Ordinary World 8Apr19
As always, all pieces linked to in Ordinary World are for discussion and consideration, not endorsements by Ordinary Times.
[OW1] Bernie Sanders Isn’t Scared of Fox News. Why Is the Democratic Party? by Alex Shephard: “The debate over whether Democrats should engage with Fox is a microcosm of the broader debate within the Democratic Party about engaging with Trump voters. Just as many Democrats believe that appearing anywhere on Fox legitimizes the network’s most offensive bloviators, many believe that courting Trump voters will require legitimizing the president’s views. Both fears are understandable, but quite overblown. If Democrats want to win back white voters—and that’s a big “if”—they need to meet those voters where they are.”
[OW2] Democrats, Don’t Follow Republicans’ Efforts to Undermine American Institutions by Sarah Quinlan: “Republicans forfeited the ability to advocate for preserving norms and institutions in the future without being hypocrites. They willingly gave away the moral high ground. When progressive politicians disregard norms to advance their agendas, Democrats can now point to a litany of instances of Republicans doing the same, rendering criticisms from the GOP impotent. I hoped Democrats would learn from our mistakes rather than repeat them. I hoped they would stand up to any extremists in their own party. I hoped they would refuse to follow down the path of delegitimizing American institutions for their own temporary electoral benefit. Unfortunately, for some, that does not seem to be the case.”
[OW3] The Mormon Church Tries to Create a Little More Space for LGBTQ Families by Emma Green: “The new policy will create space for LGBTQ Mormons and their families to engage more comfortably in their Church communities, and many hope it means they will find greater welcome there. The former policy “caused a lot of pain and turmoil to people that I love,” Christofferson said. “I know a number of folks for whom that was a breaking point.” Although Christofferson openly identifies as gay and left the Church for a number of years while he was in a relationship with another man, he has since rejoined the Church. For other LGBTQ Mormons, “my hope is, now that [the policy has] changed, they will consider rejoining and worshipping with us and help us to keep moving forward,” he said. For many current and former Mormons, however, the consequences of the 2015 policy cannot be undone. Their relationships—with the Church, with their families, and with God—have been irreparably damaged.”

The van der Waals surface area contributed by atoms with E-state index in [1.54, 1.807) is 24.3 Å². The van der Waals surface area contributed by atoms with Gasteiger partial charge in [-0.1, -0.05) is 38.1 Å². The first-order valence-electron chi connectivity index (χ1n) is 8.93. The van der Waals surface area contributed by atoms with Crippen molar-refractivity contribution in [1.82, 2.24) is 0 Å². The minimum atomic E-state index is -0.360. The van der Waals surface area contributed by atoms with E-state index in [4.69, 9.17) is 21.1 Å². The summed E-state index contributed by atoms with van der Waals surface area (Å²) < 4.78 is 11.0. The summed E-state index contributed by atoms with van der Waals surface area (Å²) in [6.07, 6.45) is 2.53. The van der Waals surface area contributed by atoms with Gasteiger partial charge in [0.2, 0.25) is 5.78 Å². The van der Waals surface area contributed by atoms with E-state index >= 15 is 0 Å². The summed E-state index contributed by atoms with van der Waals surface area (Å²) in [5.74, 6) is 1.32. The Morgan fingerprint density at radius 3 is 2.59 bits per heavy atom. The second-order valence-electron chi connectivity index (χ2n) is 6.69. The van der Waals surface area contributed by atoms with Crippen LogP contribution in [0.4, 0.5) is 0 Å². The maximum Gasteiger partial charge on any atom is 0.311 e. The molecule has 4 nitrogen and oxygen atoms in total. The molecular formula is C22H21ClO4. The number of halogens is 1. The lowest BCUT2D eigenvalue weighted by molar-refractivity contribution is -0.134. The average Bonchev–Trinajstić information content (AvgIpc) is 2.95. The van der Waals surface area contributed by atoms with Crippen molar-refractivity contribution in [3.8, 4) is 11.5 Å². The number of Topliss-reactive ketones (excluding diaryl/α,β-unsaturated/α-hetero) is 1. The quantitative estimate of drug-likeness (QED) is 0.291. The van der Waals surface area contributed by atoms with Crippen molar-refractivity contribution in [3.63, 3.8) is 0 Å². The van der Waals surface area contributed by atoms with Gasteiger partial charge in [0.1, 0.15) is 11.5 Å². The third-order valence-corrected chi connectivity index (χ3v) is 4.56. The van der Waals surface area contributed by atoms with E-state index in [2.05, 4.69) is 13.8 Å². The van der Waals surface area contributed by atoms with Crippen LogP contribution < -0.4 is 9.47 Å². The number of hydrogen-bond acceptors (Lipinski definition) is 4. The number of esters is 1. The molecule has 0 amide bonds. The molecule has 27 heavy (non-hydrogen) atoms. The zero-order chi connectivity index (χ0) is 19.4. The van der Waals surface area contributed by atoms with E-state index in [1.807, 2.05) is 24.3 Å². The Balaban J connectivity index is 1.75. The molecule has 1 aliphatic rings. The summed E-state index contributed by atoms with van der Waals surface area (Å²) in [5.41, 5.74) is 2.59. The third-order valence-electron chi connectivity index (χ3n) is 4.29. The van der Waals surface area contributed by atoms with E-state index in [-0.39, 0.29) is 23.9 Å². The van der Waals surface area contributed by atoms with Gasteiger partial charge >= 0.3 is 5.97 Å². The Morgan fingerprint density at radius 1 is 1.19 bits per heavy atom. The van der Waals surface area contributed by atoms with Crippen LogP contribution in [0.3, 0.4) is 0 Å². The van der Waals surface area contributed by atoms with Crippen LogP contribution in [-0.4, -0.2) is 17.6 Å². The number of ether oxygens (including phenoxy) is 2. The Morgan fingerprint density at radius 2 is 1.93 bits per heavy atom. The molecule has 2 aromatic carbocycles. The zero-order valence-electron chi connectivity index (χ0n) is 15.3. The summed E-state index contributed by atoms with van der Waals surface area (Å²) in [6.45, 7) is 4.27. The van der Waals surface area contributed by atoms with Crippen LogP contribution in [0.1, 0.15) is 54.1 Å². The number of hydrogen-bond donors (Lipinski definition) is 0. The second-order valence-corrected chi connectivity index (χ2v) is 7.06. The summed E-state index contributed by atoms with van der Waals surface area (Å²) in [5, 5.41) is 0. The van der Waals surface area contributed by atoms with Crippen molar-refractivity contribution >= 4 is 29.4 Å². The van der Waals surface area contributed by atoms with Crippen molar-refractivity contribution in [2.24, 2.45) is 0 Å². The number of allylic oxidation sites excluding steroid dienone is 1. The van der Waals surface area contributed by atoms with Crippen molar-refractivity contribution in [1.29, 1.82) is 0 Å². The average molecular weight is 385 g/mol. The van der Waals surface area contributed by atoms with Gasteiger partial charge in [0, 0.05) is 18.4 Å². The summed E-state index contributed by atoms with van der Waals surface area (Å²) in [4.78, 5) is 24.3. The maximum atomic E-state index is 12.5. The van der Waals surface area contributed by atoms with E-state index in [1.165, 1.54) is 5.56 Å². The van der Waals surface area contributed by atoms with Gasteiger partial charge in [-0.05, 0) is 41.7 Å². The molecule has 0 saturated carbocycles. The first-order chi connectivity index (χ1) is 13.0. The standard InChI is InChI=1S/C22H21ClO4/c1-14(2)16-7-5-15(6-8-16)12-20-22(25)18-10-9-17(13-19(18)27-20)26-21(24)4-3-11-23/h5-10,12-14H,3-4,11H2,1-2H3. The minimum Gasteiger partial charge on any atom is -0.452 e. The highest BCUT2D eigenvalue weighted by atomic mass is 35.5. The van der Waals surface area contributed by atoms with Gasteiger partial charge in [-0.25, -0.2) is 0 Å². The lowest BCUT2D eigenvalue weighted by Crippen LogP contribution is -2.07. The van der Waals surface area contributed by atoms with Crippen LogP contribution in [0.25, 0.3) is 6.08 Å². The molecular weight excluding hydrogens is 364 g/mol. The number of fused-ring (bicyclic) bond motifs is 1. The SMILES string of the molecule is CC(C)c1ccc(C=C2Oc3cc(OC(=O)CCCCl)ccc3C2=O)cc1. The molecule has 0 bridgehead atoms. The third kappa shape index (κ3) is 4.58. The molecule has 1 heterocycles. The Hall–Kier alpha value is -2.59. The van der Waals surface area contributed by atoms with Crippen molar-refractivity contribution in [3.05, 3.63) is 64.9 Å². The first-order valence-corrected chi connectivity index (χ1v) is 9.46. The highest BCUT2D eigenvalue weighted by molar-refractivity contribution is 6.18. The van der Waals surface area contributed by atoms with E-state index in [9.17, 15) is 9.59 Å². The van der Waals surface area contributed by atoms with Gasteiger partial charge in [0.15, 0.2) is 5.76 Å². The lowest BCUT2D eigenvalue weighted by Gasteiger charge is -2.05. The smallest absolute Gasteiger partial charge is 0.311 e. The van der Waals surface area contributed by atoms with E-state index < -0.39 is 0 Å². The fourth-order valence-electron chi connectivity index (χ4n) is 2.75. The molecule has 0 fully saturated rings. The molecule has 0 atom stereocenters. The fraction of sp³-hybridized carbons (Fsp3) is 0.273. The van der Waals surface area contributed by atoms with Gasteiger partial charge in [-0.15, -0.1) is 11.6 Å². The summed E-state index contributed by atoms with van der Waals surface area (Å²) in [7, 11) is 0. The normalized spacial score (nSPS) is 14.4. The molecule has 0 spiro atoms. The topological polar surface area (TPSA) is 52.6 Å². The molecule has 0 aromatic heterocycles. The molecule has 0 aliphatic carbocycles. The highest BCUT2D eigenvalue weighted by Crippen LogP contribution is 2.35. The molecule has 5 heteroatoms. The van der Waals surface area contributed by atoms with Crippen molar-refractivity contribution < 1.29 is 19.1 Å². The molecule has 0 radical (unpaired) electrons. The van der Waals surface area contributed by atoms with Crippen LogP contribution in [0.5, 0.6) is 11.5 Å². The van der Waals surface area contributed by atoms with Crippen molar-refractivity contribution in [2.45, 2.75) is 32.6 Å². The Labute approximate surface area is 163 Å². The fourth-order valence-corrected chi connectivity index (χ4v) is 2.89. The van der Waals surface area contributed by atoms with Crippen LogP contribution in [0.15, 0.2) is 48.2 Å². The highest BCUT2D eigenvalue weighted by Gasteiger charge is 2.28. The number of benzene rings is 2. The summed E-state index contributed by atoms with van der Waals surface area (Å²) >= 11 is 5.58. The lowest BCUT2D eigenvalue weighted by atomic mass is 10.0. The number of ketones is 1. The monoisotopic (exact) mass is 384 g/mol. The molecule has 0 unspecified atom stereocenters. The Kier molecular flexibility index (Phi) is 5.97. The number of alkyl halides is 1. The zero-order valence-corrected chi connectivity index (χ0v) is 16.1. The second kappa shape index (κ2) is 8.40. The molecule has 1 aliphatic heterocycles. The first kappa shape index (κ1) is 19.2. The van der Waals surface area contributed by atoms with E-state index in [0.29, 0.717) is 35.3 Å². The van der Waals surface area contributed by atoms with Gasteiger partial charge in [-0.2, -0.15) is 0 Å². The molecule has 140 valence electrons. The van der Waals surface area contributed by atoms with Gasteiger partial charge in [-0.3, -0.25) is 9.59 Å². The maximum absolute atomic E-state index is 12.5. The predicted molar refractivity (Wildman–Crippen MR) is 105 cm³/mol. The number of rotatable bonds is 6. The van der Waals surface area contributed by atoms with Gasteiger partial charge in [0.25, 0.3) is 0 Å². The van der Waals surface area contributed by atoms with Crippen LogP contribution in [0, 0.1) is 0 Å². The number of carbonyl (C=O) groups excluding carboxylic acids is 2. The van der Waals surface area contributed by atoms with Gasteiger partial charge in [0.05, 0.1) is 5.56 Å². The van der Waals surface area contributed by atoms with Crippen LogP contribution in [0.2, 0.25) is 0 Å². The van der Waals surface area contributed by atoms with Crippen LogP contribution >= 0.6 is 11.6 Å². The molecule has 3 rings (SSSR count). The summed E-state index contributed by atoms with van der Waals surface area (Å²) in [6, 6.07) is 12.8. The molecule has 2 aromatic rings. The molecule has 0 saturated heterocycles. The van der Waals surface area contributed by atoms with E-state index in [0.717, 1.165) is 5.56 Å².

[OW4] ‘Beto’ and Other Names in Politics and Life by Jay Nordlinger: “As a rule, people have a right to the name of their choice, I believe. They also have a right to the pronunciation of their choice. Again, this is a rule: We could think of exceptions, as to almost any rule. Incidentally, O’Rourke pronounces his name “Bet-o” rather than “Bait-o.” It rhymes with “falsetto” rather than “Plato.” I hope you don’t mind a quick George Bush story — this is Bush 41. A speechwriter placed a quotation by Demosthenes — or was it Thucydides? — in some speech. Not wanting to stumble over pronunciation, the president said, simply, “Plato.” Probably no one was the wiser.”
[OW5] Beto & Buttigieg: Skepticism of the Mainstream Media Darlings by Lauren Elizabeth: “When pausing to consider both of these candidates, it really isn’t all that surprising why they are so loved by the mainstream media. They are exactly what they search for in a Democratic candidate. They are young, rising democratic stars who they see as the next Barack Obama. These men walk a thin, careful line when asked about their policies as democrats, in the mainstream media’s view, should. They’re not here to ruffle any feathers, unlike Justice Democrats such as Alexandria Ocasio-Cortez. They are here simply to be a new, young face of the same old party.”
[OW6] How Past Bombshell Reports Paved The Way For The Mueller Report by Paul Blumenthal: “Past fights over disclosure of Washington reports do not provide a roadmap to how the Mueller report clash will play out. Each disclosure fight has played out under its own set of rules, in its own political environment and with its own group of actors. The fight over the Mueller Report will play out under a set of regulations that hasn’t previously spurred this kind of clash. What the history of these fights over official reports does show is that, when tested by scandal, law-breaking or tragedy, the legitimacy of democratic government rests on the broadest disclosure possible.”